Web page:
Congratulations to our Class of 2018 thesis writers, Olivia Losiewicz, Terry Lee, and Taylor Ladd! (Not pictured: March 2018 graduate Anna Riley-Shepard)
Congratulations! You’re thinking about a thesis in Psychology. This page will help you get started on this exciting endeavor. There are also many people in the Psychology Department who are happy to help you. Please don’t hesitate to ask questions. Best of luck!
Where (and when) do I start my thesis?
A psychology thesis is a three-semester process, so you need to officially opt in during your junior year. Even before that, you can prepare yourself by getting research experience in a lab. If you’re not sure where to start, you can talk to your Concentration Advisor or someone in the undergraduate office (UGO) about finding a research lab and incorporating research into your academic plans.
As long as you are considering a thesis, it’s best to start early and stay on track. You can always opt out of the thesis if it no longer fits into your plans, but you may not be able to opt in later if you don’t lay the groundwork in the beginning. This means that you should be proactively coordinating with a research lab and with the undergraduate office to discuss your options no later than junior fall.
If you’re already thinking about doing a thesis as a freshman or sophomore, the best thing you can do is get research experience! If you’re not sure where to start, you can talk to your Concentration Advisor or someone in the undergraduate office (UGO) about finding a research lab.
See also: Thesis pre-requisites.
Who should do a thesis?
There are many different factors that can determine whether or not you decide to pursue a thesis, including your level of interest and motivation, your personality and temperament, your future goals, and your competing priorities and commitments. A thesis can be extremely satisfying for a person who is looking for an opportunity to take a very active role in the research process and feels passionately about contributing to the existing body of scientific knowledge in psychology. It is an opportunity to challenge yourself, become deeply connected to a research laboratory, and build skills in every stage of the research process as well as in critical thinking, problem-solving, and communication.
But a thesis is not for everyone. It is not the only way to get independent research experience, and it is not the only way to graduate with departmental honors. A thesis is a major time commitment, and some individuals may feel they are not well-suited to the demands of a thesis, and/or that they have other priorities that would conflict with the time commitment that a thesis involves. Ultimately, this is a personal decision that only you can make, but we encourage you to think about it and to discuss it with your Concentration Advisor.
What is the nature and scope of a typical thesis?
A thesis should tackle an interesting and ambitious topic, but the goals must be reasonable given the short time frame and limited resources. Theses should pose a specific research question, demonstrate a solid grasp of the existing theories around the topic, and make a novel contribution toward answering the question. This novel contribution is almost always accomplished via substantial empirical work (e.g., through experimentation, field observation of naturally-occurring behavior, or self-report questionnaires).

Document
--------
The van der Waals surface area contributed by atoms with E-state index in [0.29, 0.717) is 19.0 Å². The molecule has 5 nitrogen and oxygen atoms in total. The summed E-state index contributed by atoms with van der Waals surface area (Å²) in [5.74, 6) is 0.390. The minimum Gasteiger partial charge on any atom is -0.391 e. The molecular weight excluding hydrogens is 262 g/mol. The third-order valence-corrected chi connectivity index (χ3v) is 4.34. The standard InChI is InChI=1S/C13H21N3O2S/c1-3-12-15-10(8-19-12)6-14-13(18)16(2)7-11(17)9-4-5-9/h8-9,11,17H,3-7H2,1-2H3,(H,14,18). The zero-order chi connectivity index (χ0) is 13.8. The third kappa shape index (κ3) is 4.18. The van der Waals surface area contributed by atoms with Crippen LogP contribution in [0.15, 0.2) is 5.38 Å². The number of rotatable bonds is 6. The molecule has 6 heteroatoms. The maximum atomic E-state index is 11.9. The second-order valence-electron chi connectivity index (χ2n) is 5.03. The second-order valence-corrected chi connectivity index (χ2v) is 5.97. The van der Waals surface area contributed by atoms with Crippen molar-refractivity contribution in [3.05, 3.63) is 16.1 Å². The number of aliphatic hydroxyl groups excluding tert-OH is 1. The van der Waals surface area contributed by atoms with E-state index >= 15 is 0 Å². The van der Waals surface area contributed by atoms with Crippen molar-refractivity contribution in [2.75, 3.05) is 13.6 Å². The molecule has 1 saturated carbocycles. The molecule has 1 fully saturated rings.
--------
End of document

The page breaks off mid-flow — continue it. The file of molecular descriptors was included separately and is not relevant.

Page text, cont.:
Although extremely rare, a purely theoretical thesis might be acceptable if it offered a substantial contribution to the existing thought and literature (e.g., by explaining existing data patterns in a new way which offers a significant and demonstrable improvement over existing models). In many cases, a theoretical work might not represent a large and unique enough effort in order to qualify as a thesis; successful theoretical theses might involve a computer simulation, a meta-analysis of existing data, etc. The bar for approval for this type of thesis is very high.
All thesis projects—experimental, theoretical, or otherwise—must be approved by both your thesis committee and the Committee on Undergraduate Instruction.
See also: Past thesis topics & sample theses
How independent does the thesis have to be? Do I have to come up with my own topic idea?
The thesis is independent in that you are responsible for shepherding the project from beginning to end. However, you are encouraged to engage with other researchers at every stage of your thesis and to get help when needed. Your supervisor(s) should be involved at every stage of the process; however, it will generally be your responsibility to keep them in the loop and get their help when needed. The key is not for you to do everything without help. The key is for you to take responsibility for keeping your project moving, for understanding everything that is going on in your project and why, and for knowing when to ask for help.
Some thesis students do come up with their own topic; however, many (if not most) students choose a topic through close discussion with their research advisors – sometimes working on research that had already been planned or in-the-works in the lab. If you are unsure if a particular line of research meets the criteria for a thesis, you can check in with the UGO.
The final written thesis (as well as the proposal for the thesis application, the prospectus, and the mid-year progress update) should be entirely your own work. However, you can and should be showing early drafts to your supervisor(s) for comments. (Note: you should talk to your supervisor(s) early on about their preferences for looking at drafts.)
What are the steps involved?
Continue to the Checklist!